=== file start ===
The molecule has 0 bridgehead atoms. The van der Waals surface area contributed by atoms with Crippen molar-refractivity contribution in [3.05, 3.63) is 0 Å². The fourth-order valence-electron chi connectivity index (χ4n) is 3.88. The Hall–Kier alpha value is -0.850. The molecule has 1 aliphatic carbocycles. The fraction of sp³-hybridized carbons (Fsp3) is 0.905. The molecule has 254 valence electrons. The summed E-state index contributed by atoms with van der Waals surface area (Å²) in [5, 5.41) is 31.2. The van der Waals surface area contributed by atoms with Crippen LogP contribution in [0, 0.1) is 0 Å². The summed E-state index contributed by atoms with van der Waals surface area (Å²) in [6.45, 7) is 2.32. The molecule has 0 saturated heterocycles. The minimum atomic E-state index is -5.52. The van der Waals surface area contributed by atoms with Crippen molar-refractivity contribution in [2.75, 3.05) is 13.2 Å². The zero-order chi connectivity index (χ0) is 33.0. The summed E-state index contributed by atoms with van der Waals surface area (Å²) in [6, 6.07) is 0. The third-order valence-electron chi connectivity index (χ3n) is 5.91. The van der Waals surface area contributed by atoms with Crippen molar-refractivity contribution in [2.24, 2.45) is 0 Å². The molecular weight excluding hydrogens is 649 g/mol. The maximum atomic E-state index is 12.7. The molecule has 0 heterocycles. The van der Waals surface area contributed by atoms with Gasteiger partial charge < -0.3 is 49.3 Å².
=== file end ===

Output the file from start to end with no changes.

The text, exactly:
The molecule has 0 bridgehead atoms. The van der Waals surface area contributed by atoms with Crippen molar-refractivity contribution in [3.05, 3.63) is 0 Å². The fourth-order valence-electron chi connectivity index (χ4n) is 3.88. The Hall–Kier alpha value is -0.850. The molecule has 1 aliphatic carbocycles. The fraction of sp³-hybridized carbons (Fsp3) is 0.905. The molecule has 254 valence electrons. The summed E-state index contributed by atoms with van der Waals surface area (Å²) in [5, 5.41) is 31.2. The van der Waals surface area contributed by atoms with Crippen LogP contribution in [0, 0.1) is 0 Å². The summed E-state index contributed by atoms with van der Waals surface area (Å²) in [6.45, 7) is 2.32. The molecule has 0 saturated heterocycles. The minimum atomic E-state index is -5.52. The van der Waals surface area contributed by atoms with Crippen molar-refractivity contribution in [2.75, 3.05) is 13.2 Å². The zero-order chi connectivity index (χ0) is 33.0. The summed E-state index contributed by atoms with van der Waals surface area (Å²) in [6, 6.07) is 0. The third-order valence-electron chi connectivity index (χ3n) is 5.91. The van der Waals surface area contributed by atoms with Crippen molar-refractivity contribution in [2.24, 2.45) is 0 Å². The molecular weight excluding hydrogens is 649 g/mol. The maximum atomic E-state index is 12.7. The molecule has 0 heterocycles. The van der Waals surface area contributed by atoms with Gasteiger partial charge < -0.3 is 49.3 Å².